Klemens von Klemperer, a refugee from Nazi Germany who wrote what is widely considered the seminal history of the movement among the country's conservative elite to overthrow Hitler, died on Dec. 23 at his home in Easthampton, Mass. He was 96.
His death was confirmed by his son, James.
Dr. von Klemperer, an emeritus professor of history at Smith College, was one of a generation of refugee historians who helped lay the groundwork for modern German and European studies in the United States, a group that also included Hajo Holborn, Fritz Stern and Peter Gay.
A privileged child who came from a family of German bankers and industrialists, he had taken a leading role in demonstrations against Hitler as a student in Vienna before fleeing to the United States in 1938.
Dr. von Klemperer, the author of seven books, was best known for his 1992 work, "German Resistance Against Hitler: The Search for Allies Abroad, 1938-1945."
On July 20, 1944, in the signature moment for the movement, Count Claus von Stauffenberg, a German Army colonel, placed a briefcase containing a bomb under the map table at Wolfsschanze, Hitler's headquarters in a bunker in East Prussia. Hitler survived the ensuing blast, proclaiming divine providence, and set off a wave of executions of conspirators.
Dr. von Klemperer's book explored the broader aims of the resistance movement and how its leaders -- among them the aristocrat Helmuth James von Moltke and the theologian Dietrich Bonhoeffer, as well as diplomats and high-ranking military men -- had made many contacts seeking support from the Western Allies.
"He really charted the foreign contacts of that group; that's the importance of von Klemperer's work," Catherine Epstein, chairwoman of the history department at Amherst College and an expert on German history, said in an interview. "These were very nationalistic resisters. They wanted to have an independent Germany, did not want to be occupied by the Allies."
Their outreach was thwarted by the Allies' goal of unconditional German surrender and by a lack of trust in the resistance movement. Yet, for Dr. von Klemperer, their efforts achieved a higher goal.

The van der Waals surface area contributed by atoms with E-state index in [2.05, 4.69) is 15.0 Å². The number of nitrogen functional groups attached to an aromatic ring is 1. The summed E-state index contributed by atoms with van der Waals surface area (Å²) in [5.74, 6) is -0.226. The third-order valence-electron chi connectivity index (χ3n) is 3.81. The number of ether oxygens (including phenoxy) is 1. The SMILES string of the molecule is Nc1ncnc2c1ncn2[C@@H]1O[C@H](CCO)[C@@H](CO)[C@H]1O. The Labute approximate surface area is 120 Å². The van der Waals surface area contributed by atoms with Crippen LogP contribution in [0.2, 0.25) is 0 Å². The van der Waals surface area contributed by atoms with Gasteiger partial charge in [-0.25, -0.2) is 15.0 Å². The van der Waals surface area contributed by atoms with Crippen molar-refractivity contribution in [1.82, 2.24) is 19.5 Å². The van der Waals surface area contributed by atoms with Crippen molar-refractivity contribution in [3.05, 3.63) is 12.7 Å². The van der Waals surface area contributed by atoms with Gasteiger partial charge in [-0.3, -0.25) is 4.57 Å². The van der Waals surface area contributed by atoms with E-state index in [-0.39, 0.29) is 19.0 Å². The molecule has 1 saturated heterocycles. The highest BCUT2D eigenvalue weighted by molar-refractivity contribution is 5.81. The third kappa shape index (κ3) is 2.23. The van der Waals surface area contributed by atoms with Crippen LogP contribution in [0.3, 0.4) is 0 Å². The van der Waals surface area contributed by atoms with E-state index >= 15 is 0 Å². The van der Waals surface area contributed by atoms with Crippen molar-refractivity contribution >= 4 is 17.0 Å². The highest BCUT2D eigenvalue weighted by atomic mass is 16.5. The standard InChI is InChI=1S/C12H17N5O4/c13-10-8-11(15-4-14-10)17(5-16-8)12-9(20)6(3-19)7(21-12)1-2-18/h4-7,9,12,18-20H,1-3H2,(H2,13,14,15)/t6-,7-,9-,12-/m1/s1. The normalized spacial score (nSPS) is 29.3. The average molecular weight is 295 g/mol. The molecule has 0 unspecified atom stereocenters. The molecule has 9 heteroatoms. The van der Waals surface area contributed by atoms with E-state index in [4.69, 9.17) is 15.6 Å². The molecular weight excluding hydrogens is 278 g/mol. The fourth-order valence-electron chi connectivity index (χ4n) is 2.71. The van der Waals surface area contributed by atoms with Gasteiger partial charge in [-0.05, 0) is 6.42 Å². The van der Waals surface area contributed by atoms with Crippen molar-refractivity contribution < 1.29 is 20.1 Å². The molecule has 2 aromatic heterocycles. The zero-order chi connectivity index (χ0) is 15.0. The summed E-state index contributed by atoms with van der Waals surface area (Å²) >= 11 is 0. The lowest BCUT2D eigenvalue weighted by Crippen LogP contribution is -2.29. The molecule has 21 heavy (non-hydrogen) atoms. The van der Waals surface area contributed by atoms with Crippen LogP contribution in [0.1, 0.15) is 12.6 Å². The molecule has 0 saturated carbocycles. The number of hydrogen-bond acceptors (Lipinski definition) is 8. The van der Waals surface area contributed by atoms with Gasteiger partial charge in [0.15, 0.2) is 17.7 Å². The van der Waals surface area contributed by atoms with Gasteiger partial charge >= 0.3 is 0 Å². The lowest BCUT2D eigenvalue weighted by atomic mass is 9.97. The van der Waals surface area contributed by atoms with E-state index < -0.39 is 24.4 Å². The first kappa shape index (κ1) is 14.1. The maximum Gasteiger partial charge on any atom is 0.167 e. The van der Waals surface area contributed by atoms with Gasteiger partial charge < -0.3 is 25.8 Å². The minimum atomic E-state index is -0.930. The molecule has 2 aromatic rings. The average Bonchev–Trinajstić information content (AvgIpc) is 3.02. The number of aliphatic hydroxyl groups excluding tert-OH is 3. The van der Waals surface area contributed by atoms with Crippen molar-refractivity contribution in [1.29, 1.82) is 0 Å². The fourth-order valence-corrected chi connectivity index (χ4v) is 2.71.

"He attempted to show that there were indeed good Germans, and that they were deeply, morally offended by the Nazis," said Allan Mitchell, who profiled Dr. von Klemperer in his 2011 book "Fleeing Nazi Germany: Five Historians Migrate to America." "That's what was most important to him."
In "German Resistance Against Hitler," Dr. von Klemperer wrote, "The determination of the German Resistance to reach the 'greater world' stands as an example for the many dissidents and freedom movements who in our day, still plagued by oppression, are appealing to the conscience of the world."
Klemens Wilhelm von Klemperer was born in Berlin on Nov. 2, 1916, into what had been a Jewish family until his grandfather, Gustav, the director of one of Germany's largest banks, converted to Protestantism.
Klemens's father, Herbert, was the president of a company that manufactured locomotives, submarines and torpedoes for the German military.
That status and the family's conversion mattered less and less after anti-Jewish laws were passed in 1933. In 1935, young Klemens joined his mother's family in Vienna.
He studied history at the University of Vienna and, after Hitler's annexation of Austria in March 1938, took part in student street protests. But by November, with his family's property seized, he had fled to the United States. Eventually, members of his family were killed at Auschwitz.
He enrolled at Harvard under a program for refugee scholars, but his studies were interrupted by his service as an intelligence officer in the United States Army. After returning to Harvard, he received his doctorate in history in 1949 and soon joined the faculty at Smith, where he taught for 37 years.
Among Dr. von Klemperer's other books are "A Noble Combat: The Letters of Shiela Grant Duff and Adam von Trott zu Solz, 1932-1938" (1988), about the romantic relationship of a British woman and a German diplomat as they struggled with their concerns about the Nazi regime, and "Ignaz Seipel: Christian Statesman in a Time of Crisis" (1972), a biography of an Austrian priest who became chancellor in the 1920s.
Besides his son, Dr. von Klemperer is survived by his wife of 59 years, the former Elizabeth Gallaher; a daughter, Catharine Utzschneider; and four grandchildren.
Three years ago, Dr. von Klemperer's memoir, "Voyage Through the 20th Century," was published.
"I was not an extraordinary person, but I did live in extraordinary times," he wrote, "and my small mission was somehow to make sense of it all."world
This article originally appeared in The New York Times.